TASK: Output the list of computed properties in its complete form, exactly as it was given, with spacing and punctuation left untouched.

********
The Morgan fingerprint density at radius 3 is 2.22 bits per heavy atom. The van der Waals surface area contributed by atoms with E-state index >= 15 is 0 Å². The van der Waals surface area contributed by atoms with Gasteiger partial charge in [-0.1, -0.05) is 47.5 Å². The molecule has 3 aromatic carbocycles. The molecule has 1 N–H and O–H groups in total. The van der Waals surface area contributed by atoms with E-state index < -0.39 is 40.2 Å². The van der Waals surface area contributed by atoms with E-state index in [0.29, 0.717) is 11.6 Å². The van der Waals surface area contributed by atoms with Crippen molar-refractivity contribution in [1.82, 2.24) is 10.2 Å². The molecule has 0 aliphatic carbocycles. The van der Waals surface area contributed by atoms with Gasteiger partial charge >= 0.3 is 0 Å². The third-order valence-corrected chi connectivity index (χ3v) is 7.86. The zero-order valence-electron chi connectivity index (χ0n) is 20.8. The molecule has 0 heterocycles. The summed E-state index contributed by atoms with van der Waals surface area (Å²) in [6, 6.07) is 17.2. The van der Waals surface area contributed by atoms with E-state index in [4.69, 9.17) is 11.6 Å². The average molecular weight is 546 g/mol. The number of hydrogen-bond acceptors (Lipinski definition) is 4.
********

The Morgan fingerprint density at radius 3 is 2.22 bits per heavy atom. The van der Waals surface area contributed by atoms with E-state index >= 15 is 0 Å². The van der Waals surface area contributed by atoms with Gasteiger partial charge in [-0.1, -0.05) is 47.5 Å². The molecule has 3 aromatic carbocycles. The molecule has 1 N–H and O–H groups in total. The van der Waals surface area contributed by atoms with E-state index < -0.39 is 40.2 Å². The van der Waals surface area contributed by atoms with E-state index in [0.29, 0.717) is 11.6 Å². The van der Waals surface area contributed by atoms with Crippen molar-refractivity contribution in [1.82, 2.24) is 10.2 Å². The molecule has 0 aliphatic carbocycles. The van der Waals surface area contributed by atoms with Gasteiger partial charge >= 0.3 is 0 Å². The third-order valence-corrected chi connectivity index (χ3v) is 7.86. The zero-order valence-electron chi connectivity index (χ0n) is 20.8. The molecule has 0 heterocycles. The summed E-state index contributed by atoms with van der Waals surface area (Å²) in [6, 6.07) is 17.2. The van der Waals surface area contributed by atoms with E-state index in [4.69, 9.17) is 11.6 Å². The average molecular weight is 546 g/mol. The number of hydrogen-bond acceptors (Lipinski definition) is 4.